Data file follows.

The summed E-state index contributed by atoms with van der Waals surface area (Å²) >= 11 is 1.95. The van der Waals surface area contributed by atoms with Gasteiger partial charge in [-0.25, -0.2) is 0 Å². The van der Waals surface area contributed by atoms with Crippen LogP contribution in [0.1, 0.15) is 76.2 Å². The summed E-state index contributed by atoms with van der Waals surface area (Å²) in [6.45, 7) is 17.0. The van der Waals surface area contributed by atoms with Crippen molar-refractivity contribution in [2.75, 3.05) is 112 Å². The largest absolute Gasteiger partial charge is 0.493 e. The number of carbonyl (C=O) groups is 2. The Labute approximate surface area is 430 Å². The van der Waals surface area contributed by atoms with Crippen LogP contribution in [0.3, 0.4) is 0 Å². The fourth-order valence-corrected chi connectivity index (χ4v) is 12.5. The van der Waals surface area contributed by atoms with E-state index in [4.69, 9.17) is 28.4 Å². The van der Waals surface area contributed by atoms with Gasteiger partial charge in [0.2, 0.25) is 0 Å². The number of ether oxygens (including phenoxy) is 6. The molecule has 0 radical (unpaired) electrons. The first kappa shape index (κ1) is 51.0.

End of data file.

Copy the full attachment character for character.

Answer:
The summed E-state index contributed by atoms with van der Waals surface area (Å²) >= 11 is 1.95. The van der Waals surface area contributed by atoms with Gasteiger partial charge in [-0.25, -0.2) is 0 Å². The van der Waals surface area contributed by atoms with Crippen LogP contribution in [0.1, 0.15) is 76.2 Å². The summed E-state index contributed by atoms with van der Waals surface area (Å²) in [6.45, 7) is 17.0. The van der Waals surface area contributed by atoms with Crippen molar-refractivity contribution in [2.75, 3.05) is 112 Å². The largest absolute Gasteiger partial charge is 0.493 e. The number of carbonyl (C=O) groups is 2. The Labute approximate surface area is 430 Å². The van der Waals surface area contributed by atoms with Crippen LogP contribution in [0.3, 0.4) is 0 Å². The fourth-order valence-corrected chi connectivity index (χ4v) is 12.5. The van der Waals surface area contributed by atoms with E-state index in [4.69, 9.17) is 28.4 Å². The van der Waals surface area contributed by atoms with Gasteiger partial charge in [0.2, 0.25) is 0 Å². The number of ether oxygens (including phenoxy) is 6. The molecule has 0 radical (unpaired) electrons. The first kappa shape index (κ1) is 51.0.